March 29th, 2003

If you consider yourself a student of satire, a connoisseur of caricature, a patron of parody, and yet NOT find yourself interested in Mark Evanier's illuminating tome, "MAD Art", well then, your must be CRAZY!


CRACKED, even!!!

(And if you find my cute little intro to be sort of EH, imagine how much cleverer I would've come off if I could've smoothly added "NATIONAL LAMPOON" to that litany of knutty knockoffs, but of course, we all know that way leads...FROM HERE TO INSANITY!!...)

If you've ever read MAD magazine--and truthfully, who amongst us hasn't?-- at one time or another you've undoubtedly found yourself wondering, "WHAT kind of nutty people draw this stuff, and WHERE the heck do they find them??" Along with the chicken versus the egg, perhaps one--or two--of mankind's most puzzling questions!!

Well, good news, bunkie! They're answered at last, and answered with authority, panache, and more than a generous dollop of yocks!! Mark Evanier is a highly knowledgeable individual (at least when it comes to comic art topics--I don't think I'd have him top a list on my speed dial when it came to matters of advanced thermonuclear physics--but hey, I could be wrong...) and possesses the gift of breezily imparting information in such a painless manner that it allows the reader to both laugh AND learn simultaneously!! And who knows--maybe if he DID take a shot at penning that physics text, we'd have more thermonuclear scientists in our midst and less cartoonists!?! But--that probably wouldn't be a GOOD thing, would it? Uh uh. The world needs MAD-- the world DOESN'T necessarily need any additional MAD scientists!! The so-called "Usual Gang of Idiots"--THIS is their story! And Mark tells this far-flung tale to the best of his authoritative ability, because, y'know, after a half century, there've sure been an awful LOT of idiots!?!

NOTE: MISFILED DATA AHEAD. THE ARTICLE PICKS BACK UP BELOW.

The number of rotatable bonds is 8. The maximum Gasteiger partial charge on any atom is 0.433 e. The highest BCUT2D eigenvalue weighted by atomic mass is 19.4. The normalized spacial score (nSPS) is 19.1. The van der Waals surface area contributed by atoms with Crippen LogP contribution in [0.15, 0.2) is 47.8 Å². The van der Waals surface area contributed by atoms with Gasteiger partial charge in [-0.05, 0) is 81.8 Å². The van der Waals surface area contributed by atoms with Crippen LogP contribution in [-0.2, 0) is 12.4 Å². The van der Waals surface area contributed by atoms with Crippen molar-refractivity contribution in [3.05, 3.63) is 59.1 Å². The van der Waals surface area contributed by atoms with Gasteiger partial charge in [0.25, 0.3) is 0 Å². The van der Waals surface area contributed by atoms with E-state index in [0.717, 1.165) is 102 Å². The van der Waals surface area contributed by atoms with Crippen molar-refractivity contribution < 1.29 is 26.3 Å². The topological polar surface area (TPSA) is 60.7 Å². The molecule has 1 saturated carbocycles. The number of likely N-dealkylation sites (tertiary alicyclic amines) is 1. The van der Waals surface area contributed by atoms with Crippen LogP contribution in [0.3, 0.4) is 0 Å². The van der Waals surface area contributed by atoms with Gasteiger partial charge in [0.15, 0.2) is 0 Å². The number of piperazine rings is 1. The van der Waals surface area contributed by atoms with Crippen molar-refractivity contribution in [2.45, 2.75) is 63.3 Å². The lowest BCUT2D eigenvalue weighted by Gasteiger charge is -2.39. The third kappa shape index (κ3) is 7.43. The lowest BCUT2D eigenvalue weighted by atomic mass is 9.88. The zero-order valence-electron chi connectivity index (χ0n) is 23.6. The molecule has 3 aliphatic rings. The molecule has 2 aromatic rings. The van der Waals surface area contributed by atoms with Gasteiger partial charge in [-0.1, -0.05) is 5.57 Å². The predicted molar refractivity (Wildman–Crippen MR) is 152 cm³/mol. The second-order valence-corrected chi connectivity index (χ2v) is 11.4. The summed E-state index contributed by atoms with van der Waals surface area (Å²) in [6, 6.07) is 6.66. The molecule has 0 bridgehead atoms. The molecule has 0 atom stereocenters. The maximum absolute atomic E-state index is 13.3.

The approach decided upon is to write short pieces about all the magazine's major artistic contributors (with the entirely valid point that a similar survey of MAD writers begs to be documented being made several times for emphasis), divided into alphabetical groupings of contributors from era to era (though, rightfully, "Kurtzman" trumps "Davis"). First up are the comic book guys, followed by a section devoted to the initial new hires as the switch was made to the black and white magazine format. The half dozen or so fellas who somehow managed to sneak their way into the closed door confines of MAD during the sixties and early seventies are next to be spotlighted, with the transitional new blood from the eighties following. After that, it's the massive artistic infestation of recent years that's examined, with a catch-all chapter devoted to many--but not all--the cartoonists that've put in cameo appearances over MAD's entire run. Interspersed amongst this chronology of comedic cartoonists are more general chapters cleverly and clearly detailing the magazine's history, how artists are chosen to appear in MAD, how an article is conceived, how an issue of MAD magazine is ultimately assembled, and--in a piece I found particularly fascinating--how photographer Irving Schild and other lens clickers staged and captured the highly effective faux ads dreamt up by the writers--did I mention that the writers deserve their own book?-- that give this satirical enterprise even more of a power packed punch!!

As latter day artist--and current Art Director-- Sam Viviano so aptly puts it in answering the oft asked question, "When was MAD at it's best?" MAD was at it's best during whatever time period the gentle reader first picked it up. For me, that would've been late 1963, a full decade into it's run, though through the magic of various reprint collections and the pile of back issues I was able to scrounge up, I managed to acquaint myself with most of the highlights from the initial ten years. I was quite the devotee there for a while, though by the time the seventies rolled around, I was pretty much picking up the magazine on autopilot. When the NATIONAL LAMPOON arrived with it's, ahem, racier material, well, THIS then-teen-age boy quickly and unapologetically switched allegiances!! But I've since come to recognize the immense contribution MAD made to our culture, popular and otherwise, even if I've only sporadically purchased subsequent issues over the ensuing years. Ironically, while it was a creeping sameness brought to the material by a predictably restricted group of contributors that, in part, drove me away, it's those same individuals whose background stories most interested me in Evanier's expansive overview!?! Because, you know, MAD really WAS at it's best in '64 and '65--trust me...